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Guardrails vs Buckets for Retirement Spending Thumbnail

Guardrails vs Buckets for Retirement Spending

Today I want to talk about two retirement distribution/investment strategies. I am getting back to shorter articles, so we will not be going down the rabbit hole with this one. It is a three-minute read. 

The TL/DR (Too Long. Didn’t Read) version is – Why Not Both! 

First, let’s talk about Guardrails. In the simplest terms, Guardrails look at your investments, other income sources (Social Security, pension) and spending projections and projects out how much you can spend per month or year in retirement. The nice thing about Guardrails is it adjusts as your investments change value and also tells you what happens if the values go up or down by certain amounts.

 Again, not getting in the weeds, but let me share a simple example. You have a retirement nest egg of $3 million. Once everything is factored in the Guardrail approach says you can spend $10,000 a month or $120,000 a year. 

Here is where one of two ways I find Guardrails to be beneficial. It also projects that if your nest egg grows to $3.5 million maybe your spending can increase to $11,000 a month. On the flip side, if the nest egg drops to $2.4 million your monthly spending needs to reduce to $9,500 a month (all numbers are out of thin air and just for examples).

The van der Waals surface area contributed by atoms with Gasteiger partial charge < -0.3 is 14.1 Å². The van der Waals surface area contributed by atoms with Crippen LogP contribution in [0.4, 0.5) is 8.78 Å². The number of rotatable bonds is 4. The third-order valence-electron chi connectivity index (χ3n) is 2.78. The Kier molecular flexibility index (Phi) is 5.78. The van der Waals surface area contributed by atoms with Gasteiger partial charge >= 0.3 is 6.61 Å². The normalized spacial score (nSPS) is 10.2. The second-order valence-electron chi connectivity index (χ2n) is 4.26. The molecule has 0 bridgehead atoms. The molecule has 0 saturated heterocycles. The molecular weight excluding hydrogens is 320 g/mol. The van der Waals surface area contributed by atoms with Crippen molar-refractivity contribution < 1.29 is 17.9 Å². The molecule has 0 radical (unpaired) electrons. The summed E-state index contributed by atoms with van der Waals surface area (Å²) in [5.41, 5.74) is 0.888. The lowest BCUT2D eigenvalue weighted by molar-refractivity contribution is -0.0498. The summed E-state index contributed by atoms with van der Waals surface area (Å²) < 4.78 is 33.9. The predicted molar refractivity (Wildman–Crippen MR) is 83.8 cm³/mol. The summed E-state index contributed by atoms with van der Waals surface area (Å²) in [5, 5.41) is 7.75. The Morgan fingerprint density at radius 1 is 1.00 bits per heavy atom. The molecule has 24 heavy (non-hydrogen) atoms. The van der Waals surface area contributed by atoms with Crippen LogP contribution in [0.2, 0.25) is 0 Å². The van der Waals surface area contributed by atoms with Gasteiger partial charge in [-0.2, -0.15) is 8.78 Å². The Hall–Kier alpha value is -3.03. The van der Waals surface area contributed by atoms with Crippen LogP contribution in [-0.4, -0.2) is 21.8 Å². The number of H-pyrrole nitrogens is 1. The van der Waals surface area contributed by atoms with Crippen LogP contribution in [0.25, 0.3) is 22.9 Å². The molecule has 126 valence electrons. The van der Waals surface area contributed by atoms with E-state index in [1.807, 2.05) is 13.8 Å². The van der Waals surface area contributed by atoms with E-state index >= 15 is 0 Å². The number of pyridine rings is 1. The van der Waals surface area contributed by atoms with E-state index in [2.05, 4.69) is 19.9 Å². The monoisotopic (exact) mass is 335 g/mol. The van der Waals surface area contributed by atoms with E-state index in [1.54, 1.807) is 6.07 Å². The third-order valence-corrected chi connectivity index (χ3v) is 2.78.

Oh, the second way I like Guardrails is because it tells you this is the amount you can spend monthly instead of a 88% Monte Carlo probability projection. 

Let’s talk Buckets quickly. Again, I have covered this before and will stay high level. 

You take that $3 million nest egg and divide it into three buckets. Bucket One is super conservative and the investment timeframe is the next two years. Bucket Two is still conservative and is for years three through seven. The final bucket is more aggressively invested and is designed not to be touched for at least eight years.

 At the end of the day Buckets work like a 60/40 portfolio. However, there is one MASSIVE benefit and why I like them for clients. And it is all behavioral. If the market pulls back 10%, which is normal about once a year, knowing you have everything you need for your spending goals for the next two years helps keep your anxiety down about what the market is actually doing and will it mess up your retirement. Knowing that 10% pullback is concentrated in Bucket Three that you won’t touch for almost a decade makes a world of difference. Well, at least for my clients.

Instead of trying to pick which one is better, why not use both? Simply, once you know your Guardrail number you can start designing the Buckets to reflect it. Yes, there are all kinds of other factors like taxes, RMDs, etc. However, by using these two strategies you can have a solid idea of how much you can spend a month while also designing the investments to not stress you out. I think you have better things to do in retirement than worry about investment performance. At least I hope you do😉